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General Discussion / Re: Leaving New York City
« Last post by Gregmal on Today at 03:05:16 PM »
I kind of assumed that, along with your quite bearish tone because that is what you had conveyed in some other threads. I think in the ESRT thread you were talking about $100-$200 sq/ft.

The thread is about NY, and if those couple things return, ie nightlife, entertainment, will the people. They do have an interest to get crime down, although there's tended to be cyclical trends with that, and it is not uncommon for there to be high crime during periods of economic disarray. Those issues shakeout, and you'll be seeing record prices again. Similar areas will likely see similar progression. If this isn't what we are talking about, then I dont now what we're doing in a thread about folks fleeing NYC.

So if we are talking about this as an investor, there's really not a whole lot of "risk" posed to NYC or major city hubs, by WFH. The risk is that the drivers that make the city attractive go away...this is a low probability risk IMO.

If we are just talking in general about a hiccup in terms of what? Thats what cycles are.

If it isn't any of the above, then I am not quite sure what you are saying.... If anything, I think WFH is a ticking time bomb for suburban office space. Although anecdotally, I've been able to WFH since 2014. I've leased 5 different offices during this time and still pretty much did a hybrid 3/2 type of thing. I was still paying the full rent. Most offices in non prime locations regularly operate at below 100% occupancy and have had no problem gradually raising prices either. Either way, cities will be fine. The question is when, not if.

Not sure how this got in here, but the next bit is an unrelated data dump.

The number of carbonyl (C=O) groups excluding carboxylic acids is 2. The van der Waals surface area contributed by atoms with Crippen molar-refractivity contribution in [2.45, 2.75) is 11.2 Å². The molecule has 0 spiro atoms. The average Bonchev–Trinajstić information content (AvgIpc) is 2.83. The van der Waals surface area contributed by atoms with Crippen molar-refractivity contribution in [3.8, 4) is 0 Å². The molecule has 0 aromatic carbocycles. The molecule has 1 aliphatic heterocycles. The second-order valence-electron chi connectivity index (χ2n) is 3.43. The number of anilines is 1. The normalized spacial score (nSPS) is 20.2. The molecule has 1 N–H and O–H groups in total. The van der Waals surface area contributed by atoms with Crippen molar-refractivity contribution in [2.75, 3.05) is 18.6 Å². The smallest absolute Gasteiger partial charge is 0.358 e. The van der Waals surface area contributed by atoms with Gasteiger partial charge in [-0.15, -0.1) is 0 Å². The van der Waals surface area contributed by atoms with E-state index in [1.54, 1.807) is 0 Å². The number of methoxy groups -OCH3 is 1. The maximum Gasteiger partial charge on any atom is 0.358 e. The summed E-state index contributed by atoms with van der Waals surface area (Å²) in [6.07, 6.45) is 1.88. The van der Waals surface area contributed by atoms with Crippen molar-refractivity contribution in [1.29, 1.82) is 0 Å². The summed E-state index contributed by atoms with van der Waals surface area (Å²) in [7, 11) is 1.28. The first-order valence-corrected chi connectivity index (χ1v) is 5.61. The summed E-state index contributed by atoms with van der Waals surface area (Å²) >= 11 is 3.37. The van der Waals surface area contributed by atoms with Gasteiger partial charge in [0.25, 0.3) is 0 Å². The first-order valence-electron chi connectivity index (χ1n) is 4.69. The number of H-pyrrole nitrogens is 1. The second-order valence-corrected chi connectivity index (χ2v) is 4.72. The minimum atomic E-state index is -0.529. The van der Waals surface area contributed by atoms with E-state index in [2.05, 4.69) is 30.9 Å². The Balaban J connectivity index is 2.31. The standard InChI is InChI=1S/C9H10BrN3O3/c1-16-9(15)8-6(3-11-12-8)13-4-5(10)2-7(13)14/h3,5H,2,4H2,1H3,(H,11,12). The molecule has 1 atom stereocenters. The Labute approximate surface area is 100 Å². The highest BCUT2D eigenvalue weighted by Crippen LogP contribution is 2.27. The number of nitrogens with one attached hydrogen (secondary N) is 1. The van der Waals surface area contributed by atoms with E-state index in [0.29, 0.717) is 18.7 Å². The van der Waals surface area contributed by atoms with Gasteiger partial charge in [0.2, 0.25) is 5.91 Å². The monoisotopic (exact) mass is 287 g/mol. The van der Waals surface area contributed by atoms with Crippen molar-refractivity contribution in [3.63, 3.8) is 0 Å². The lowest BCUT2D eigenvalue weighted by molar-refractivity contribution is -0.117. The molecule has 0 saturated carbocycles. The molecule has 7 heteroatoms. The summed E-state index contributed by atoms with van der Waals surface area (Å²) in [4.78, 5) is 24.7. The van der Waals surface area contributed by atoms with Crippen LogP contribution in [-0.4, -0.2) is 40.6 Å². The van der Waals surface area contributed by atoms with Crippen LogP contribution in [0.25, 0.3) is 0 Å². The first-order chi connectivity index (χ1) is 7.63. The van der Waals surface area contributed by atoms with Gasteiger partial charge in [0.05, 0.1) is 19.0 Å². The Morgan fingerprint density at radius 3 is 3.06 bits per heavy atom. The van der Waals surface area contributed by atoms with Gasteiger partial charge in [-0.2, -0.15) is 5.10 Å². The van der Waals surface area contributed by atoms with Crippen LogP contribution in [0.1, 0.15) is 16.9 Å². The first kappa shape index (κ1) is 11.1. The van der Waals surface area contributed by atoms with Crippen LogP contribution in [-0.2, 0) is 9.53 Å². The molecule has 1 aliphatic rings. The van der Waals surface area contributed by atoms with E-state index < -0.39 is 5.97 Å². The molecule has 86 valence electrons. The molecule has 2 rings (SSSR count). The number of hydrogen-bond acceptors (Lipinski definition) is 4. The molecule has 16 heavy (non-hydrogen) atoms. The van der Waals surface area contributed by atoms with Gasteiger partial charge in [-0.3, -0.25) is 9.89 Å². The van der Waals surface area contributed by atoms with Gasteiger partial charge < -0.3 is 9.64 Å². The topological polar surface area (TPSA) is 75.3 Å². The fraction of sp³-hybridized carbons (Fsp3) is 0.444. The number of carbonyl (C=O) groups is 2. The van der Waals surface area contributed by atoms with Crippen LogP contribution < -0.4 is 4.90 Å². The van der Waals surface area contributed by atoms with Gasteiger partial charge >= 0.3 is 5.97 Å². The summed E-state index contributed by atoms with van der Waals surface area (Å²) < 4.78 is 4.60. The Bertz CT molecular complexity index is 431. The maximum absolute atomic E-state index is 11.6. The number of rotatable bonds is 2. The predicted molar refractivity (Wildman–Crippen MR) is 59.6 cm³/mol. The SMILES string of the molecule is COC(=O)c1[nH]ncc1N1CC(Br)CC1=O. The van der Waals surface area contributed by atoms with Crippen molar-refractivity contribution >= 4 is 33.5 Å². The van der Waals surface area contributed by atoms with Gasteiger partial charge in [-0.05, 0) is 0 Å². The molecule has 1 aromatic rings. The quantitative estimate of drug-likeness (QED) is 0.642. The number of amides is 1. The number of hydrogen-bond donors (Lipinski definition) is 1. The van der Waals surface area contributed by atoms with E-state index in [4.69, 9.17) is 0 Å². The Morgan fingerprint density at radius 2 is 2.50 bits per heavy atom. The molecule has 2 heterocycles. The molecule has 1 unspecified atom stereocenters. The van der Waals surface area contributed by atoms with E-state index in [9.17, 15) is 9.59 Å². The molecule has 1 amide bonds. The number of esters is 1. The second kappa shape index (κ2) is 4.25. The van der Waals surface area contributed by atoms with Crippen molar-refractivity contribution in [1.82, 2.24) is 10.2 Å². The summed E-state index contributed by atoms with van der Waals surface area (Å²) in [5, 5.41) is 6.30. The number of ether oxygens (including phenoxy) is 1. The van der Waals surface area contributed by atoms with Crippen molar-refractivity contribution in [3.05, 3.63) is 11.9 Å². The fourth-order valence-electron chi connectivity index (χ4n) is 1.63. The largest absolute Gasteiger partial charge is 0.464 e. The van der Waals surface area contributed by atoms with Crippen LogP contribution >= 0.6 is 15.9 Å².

Politics / Re: Full recount by hand it will be
« Last post by rb on Today at 02:43:07 PM »
General Discussion / Re: Leaving New York City
« Last post by LearningMachine on Today at 02:38:55 PM »
WFH is highly overblown. Sure, it will continue and progress. But you miss the fact that it may be in the interests of many of these folks to tout worker friendly "choices" surrounding WFH. That doesnt mean people will want it. People have loved city centers for as long as there have been civilizations. Young people want bars, clubs, restaurants, and lots of sex. This only happens in the cities. Or put another way, it doesnt happen rurally, and unless you're looking to boink soccer moms, doesnt happen in the burbs. The cities from a real estate perspective are trophy assets. Its supply and demand. With the degree to which capital is gushing into every corner of the universe, even a reasonable demand decline is more than offset by lower rates and greater number of dollars chasing fewer and fewer available assets.

If you want to make an excuse for why guys like Bezos, Zuck, Flatt, etc are buying, fine. I'd prefer to just take it for what it is. It isn't one guy being an outlier...its multiple people and firms who are known for being savvy and opportunistic, doing so. If nothing else its proof of the above. Rich get richer, have more money to they deploy it. Brookfield has a whole lot more capital to pour into these assets, and so do a lot of other HNW individuals, institutions, etc. Its the same reason you're seeing shopping centers and retail properties in prized locations selling at record prices, despite a much more dire narrative surrounding them. If anything thinks 5 years from now you see NY RE trading hands at $300 sq/ft....youre simply out to lunch.